VCCI stand to Vanuatu Revenue Review Committee
The Vanuatu Chamber of Commerce and Industry (VCCI) position on Personal Income Tax (PIT) and Corporate Income Tax (CIT) is outlined in the report Vanuatu Revenue Review, Consultation Feedback of Vanuatu Chamber of Commerce and Industry of November 2016. This analytical study report was submitted formally to the National Revenue Review Committee in a letter dated 25 November 2016 addressed to the Chairman of National Revenue Review Committee, Ministry of Finance and Economic Management. A letter of reminder on this matter was forwarded to the Chairman of National Revenue Review Committee on 1 March 2017. So far, VCCI has not yet received any reply in an official printed written format to its submission. The content of VCCI letter of 25 November 2016 is as follows.
“On behalf of the Vanuatu Chamber of Commerce members and particularly those who work in the International Financial Centre industry, we urge you to re-evaluate the proposed introduction of Personal and Corporate income Tax in Vanuatu. Proposed tax reforms would be absolutely detrimental to the Offshore Financial Centre (OFC) which plays a key role in attracting international businesses and foreign funds to Vanuatu. The financial sector is an essential part of our economy and contributes between two and three percentage points to GDP, providing stable income for a small with limited opportunities. With an active and competitive policy towards international business, tourism, real estate and several other field of investments, it nicely benefits GDP growth. There has been substantial benefits to the nations who have understood and supported the growth of their nation’s Financial Centre, their populations benefiting in a number of ways. We would therefore like to suggest alternative options for the tax reform which are better suited for Vanuatu.
Starting from 2018, Vanuatu will have to exchange information following the CRS (Common Reporting Standard). Each country will annually automatically exchange with the other country the below information:
- the name, address, Taxpayer Identification Number (TIN) and date and place of birth of each Reportable Person:
- the account number;
- the name and identifying number of the Reporting Financial Institution;
- the account balance or value as of the end of the relevant calendar or, if the account was closed during such year or period, the closure of the account.
Currently, Vanuatu is note able to share these details with OECD countries as such information is not being collected. While Vanuatu, like all other nations, has committed to participate, it does not have an income Tax Office and therefore does not have the means to collect such information from its own and foreign citizens residing in the country.
The OECD countries are well-aware of the current financial situation in Vanuatu, including the Volumes of Swift Transfers, currency movements, and inflows and outflows, as all of this is closely monitored by First World Countries. The volumes are relatively low and well within the expected range given the size of Vanuatu economy.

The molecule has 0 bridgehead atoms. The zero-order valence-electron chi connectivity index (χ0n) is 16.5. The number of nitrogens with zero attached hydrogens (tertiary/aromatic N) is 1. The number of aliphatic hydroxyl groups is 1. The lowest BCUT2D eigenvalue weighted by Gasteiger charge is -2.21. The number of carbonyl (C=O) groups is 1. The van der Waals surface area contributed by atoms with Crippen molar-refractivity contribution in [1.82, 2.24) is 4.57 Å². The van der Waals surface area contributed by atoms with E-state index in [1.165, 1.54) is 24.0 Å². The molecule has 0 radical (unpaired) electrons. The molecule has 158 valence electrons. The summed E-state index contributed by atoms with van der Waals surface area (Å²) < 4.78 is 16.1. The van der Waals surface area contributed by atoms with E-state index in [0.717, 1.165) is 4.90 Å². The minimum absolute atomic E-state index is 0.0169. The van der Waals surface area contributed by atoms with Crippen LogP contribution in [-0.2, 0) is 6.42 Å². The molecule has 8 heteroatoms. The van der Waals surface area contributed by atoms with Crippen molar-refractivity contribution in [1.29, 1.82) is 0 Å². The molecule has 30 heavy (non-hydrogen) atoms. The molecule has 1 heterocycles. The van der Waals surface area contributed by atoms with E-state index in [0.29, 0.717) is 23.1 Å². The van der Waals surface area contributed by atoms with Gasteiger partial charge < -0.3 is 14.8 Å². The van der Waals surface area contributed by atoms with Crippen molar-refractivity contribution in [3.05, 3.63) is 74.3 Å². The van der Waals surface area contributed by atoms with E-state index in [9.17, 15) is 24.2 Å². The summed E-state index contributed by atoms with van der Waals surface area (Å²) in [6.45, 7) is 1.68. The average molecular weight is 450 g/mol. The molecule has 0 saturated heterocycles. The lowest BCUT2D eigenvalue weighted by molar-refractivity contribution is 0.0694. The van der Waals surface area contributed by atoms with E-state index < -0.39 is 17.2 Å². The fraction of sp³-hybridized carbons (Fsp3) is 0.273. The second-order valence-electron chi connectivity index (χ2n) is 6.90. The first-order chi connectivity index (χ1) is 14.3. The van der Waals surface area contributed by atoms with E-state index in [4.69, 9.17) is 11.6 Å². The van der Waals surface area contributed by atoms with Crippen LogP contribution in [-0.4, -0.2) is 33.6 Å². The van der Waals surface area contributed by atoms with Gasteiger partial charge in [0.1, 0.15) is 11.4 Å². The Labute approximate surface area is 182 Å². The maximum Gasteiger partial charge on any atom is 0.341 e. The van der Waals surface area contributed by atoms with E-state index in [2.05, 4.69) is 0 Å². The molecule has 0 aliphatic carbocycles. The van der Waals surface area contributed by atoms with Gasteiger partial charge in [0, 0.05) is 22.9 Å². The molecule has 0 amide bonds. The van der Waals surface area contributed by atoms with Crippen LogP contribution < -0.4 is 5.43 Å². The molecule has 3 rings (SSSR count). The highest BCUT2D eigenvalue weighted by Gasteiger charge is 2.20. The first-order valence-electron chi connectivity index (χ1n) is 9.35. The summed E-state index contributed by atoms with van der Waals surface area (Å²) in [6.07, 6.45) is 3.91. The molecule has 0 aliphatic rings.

Global agenda of OECD countries
By implementing CRS globally, First World Countries aim to avoid a potential future situation where someone could use Vanuatu to transfer or hold funds. It has become the mission of OECD countries to convince Vanuatu Government that it must set up an Income Tax Office and start collecting and sharing the information with other nations, as intended by the CRS.
The decision to implement Income Taxation in Vanuatu is therefore not made independently, but is primarily guided by First World Countries. For instance, the goal of Australia is to implement Taxpayer identification Number system in Vanuatu and start collecting the data in order to share it annually to avoid any potential asset and wealth transfer from Australia (or any other OECD nation) to Vanuatu after 2018.
First World Countries do not want Vanuatu to benefit and are not concerned about Vanuatu wealth, our nation’s future and the interests of our people. The entire Vanuatu tax reform is based on making CRS system work globally at the expense of our citizens. TINs would have to be issued to all Ni Vanuatu residents aged 18 or older (it will effectively be a Social Security Number). This means that Vanuatu will have to bear the massive costs of issuing around 200 thousand of these numbers, just so that – 10 thousand of them could be monitored by OECD countries.
Tax reform decisions should be made independently
Vanuatu Government should primarily take into account the interests of Vanuatu, just like the US Government is looking at US citizens’ interests first. Vanuatu is ready to cooperate and to work with other nations to be a good planet citizen and participate openly to fight corruption, money laundering, crime, terrorism – as long as this is not affecting negatively the people of Vanuatu.
Vanuatu must decide independently, for its own national interest if Corporate Income Tax (CIT) and Personal Income Tax (PIT) is a positive policy and the best way to raise money for public expenditure. This decision should note be dictated behind closed doors by our neighbours and by First World Countries which have their own agenda instead of Vanuatu interests at heart.
Vanuatu does not need CIT and PIT system to achieve compliance and transparency
We agree that Vanuatu and all its financial institutions must be FATCA compliant, in line with CRS-2018. We also agree that we should have measures in place to show that we are monitoring our economy and cash flows within the country. However, introduction of CIT and PIT is not necessary to achieve these goals. The two subjects are often wrongly mixed up, and this can be demonstrated by the fact that none of the 18 countries with no PIT are on the FATF list of high-risk and non-cooperative jurisdictions except Vanuatu:
|High-risk and non-cooperative jurisdictions:||Countries with no PIT:|
|AfghanistanBosnia and HerzegovinaDemocratic People’s Republic of Korea
Lao People’s Democratic Republic
British Virgin Islands
St. Kitts & Nevis
Turks and Caicos
United Arab Emirates
As shown in the table above, Vanuatu is not on FATF list based on its CIT or PIT legislation as it has nothing to do with it. Vanuatu will still be on the ‘grey list’ even after implementation of CIT and PIT as these subjects are not related.
Vanuatu has everything to lose and nothing to gain from introducing income taxes